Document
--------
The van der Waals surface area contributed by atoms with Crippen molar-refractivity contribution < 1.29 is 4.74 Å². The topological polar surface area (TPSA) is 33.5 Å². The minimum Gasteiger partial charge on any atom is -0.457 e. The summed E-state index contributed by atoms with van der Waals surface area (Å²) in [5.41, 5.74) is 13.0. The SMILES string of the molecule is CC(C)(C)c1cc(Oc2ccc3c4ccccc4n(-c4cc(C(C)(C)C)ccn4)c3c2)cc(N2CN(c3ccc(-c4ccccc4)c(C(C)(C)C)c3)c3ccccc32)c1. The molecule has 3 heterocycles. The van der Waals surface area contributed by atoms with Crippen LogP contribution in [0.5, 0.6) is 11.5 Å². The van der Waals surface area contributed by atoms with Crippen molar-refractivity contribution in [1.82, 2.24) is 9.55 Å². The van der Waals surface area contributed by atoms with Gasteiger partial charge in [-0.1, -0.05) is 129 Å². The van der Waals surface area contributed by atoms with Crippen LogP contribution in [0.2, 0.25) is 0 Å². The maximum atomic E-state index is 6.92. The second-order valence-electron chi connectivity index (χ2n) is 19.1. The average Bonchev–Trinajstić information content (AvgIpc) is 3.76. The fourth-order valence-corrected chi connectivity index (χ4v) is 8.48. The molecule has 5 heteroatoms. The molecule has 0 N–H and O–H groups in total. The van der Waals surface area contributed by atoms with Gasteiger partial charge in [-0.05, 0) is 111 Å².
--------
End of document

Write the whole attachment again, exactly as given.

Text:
The van der Waals surface area contributed by atoms with Crippen molar-refractivity contribution < 1.29 is 4.74 Å². The topological polar surface area (TPSA) is 33.5 Å². The minimum Gasteiger partial charge on any atom is -0.457 e. The summed E-state index contributed by atoms with van der Waals surface area (Å²) in [5.41, 5.74) is 13.0. The SMILES string of the molecule is CC(C)(C)c1cc(Oc2ccc3c4ccccc4n(-c4cc(C(C)(C)C)ccn4)c3c2)cc(N2CN(c3ccc(-c4ccccc4)c(C(C)(C)C)c3)c3ccccc32)c1. The molecule has 3 heterocycles. The van der Waals surface area contributed by atoms with Crippen LogP contribution in [0.5, 0.6) is 11.5 Å². The van der Waals surface area contributed by atoms with Crippen molar-refractivity contribution in [1.82, 2.24) is 9.55 Å². The van der Waals surface area contributed by atoms with Gasteiger partial charge in [-0.1, -0.05) is 129 Å². The van der Waals surface area contributed by atoms with Crippen LogP contribution in [0.2, 0.25) is 0 Å². The maximum atomic E-state index is 6.92. The second-order valence-electron chi connectivity index (χ2n) is 19.1. The average Bonchev–Trinajstić information content (AvgIpc) is 3.76. The fourth-order valence-corrected chi connectivity index (χ4v) is 8.48. The molecule has 5 heteroatoms. The molecule has 0 N–H and O–H groups in total. The van der Waals surface area contributed by atoms with Gasteiger partial charge in [-0.05, 0) is 111 Å².